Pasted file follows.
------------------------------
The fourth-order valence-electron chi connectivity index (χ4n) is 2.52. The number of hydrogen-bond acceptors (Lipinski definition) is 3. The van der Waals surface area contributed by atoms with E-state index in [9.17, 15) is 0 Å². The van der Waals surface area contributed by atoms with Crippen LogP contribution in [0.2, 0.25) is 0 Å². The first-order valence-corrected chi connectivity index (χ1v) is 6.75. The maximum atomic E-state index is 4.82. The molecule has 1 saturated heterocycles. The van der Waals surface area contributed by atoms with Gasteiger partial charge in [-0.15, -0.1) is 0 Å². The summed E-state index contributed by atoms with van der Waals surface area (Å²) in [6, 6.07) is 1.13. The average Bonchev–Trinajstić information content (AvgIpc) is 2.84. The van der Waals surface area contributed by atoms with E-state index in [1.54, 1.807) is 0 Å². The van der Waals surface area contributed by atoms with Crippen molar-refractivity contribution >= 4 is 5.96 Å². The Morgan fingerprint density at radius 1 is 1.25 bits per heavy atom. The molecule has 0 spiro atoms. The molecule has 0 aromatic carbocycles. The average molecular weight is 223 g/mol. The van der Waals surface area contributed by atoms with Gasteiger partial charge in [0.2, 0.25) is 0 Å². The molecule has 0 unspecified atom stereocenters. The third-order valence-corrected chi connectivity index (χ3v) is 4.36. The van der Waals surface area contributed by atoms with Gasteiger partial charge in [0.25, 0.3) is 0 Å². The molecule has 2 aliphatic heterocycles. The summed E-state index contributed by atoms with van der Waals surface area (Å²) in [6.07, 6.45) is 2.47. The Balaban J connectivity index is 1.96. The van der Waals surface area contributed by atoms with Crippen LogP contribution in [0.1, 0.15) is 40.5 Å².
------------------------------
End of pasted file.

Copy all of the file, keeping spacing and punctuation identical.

The fourth-order valence-electron chi connectivity index (χ4n) is 2.52. The number of hydrogen-bond acceptors (Lipinski definition) is 3. The van der Waals surface area contributed by atoms with E-state index in [9.17, 15) is 0 Å². The van der Waals surface area contributed by atoms with Crippen LogP contribution in [0.2, 0.25) is 0 Å². The first-order valence-corrected chi connectivity index (χ1v) is 6.75. The maximum atomic E-state index is 4.82. The molecule has 1 saturated heterocycles. The van der Waals surface area contributed by atoms with Gasteiger partial charge in [-0.15, -0.1) is 0 Å². The summed E-state index contributed by atoms with van der Waals surface area (Å²) in [6, 6.07) is 1.13. The average Bonchev–Trinajstić information content (AvgIpc) is 2.84. The van der Waals surface area contributed by atoms with E-state index in [1.54, 1.807) is 0 Å². The van der Waals surface area contributed by atoms with Crippen molar-refractivity contribution >= 4 is 5.96 Å². The Morgan fingerprint density at radius 1 is 1.25 bits per heavy atom. The molecule has 0 spiro atoms. The molecule has 0 aromatic carbocycles. The average molecular weight is 223 g/mol. The van der Waals surface area contributed by atoms with Gasteiger partial charge in [0.2, 0.25) is 0 Å². The molecule has 0 unspecified atom stereocenters. The third-order valence-corrected chi connectivity index (χ3v) is 4.36. The van der Waals surface area contributed by atoms with Gasteiger partial charge in [0.25, 0.3) is 0 Å². The molecule has 2 aliphatic heterocycles. The summed E-state index contributed by atoms with van der Waals surface area (Å²) in [6.07, 6.45) is 2.47. The Balaban J connectivity index is 1.96. The van der Waals surface area contributed by atoms with Crippen LogP contribution in [0.1, 0.15) is 40.5 Å².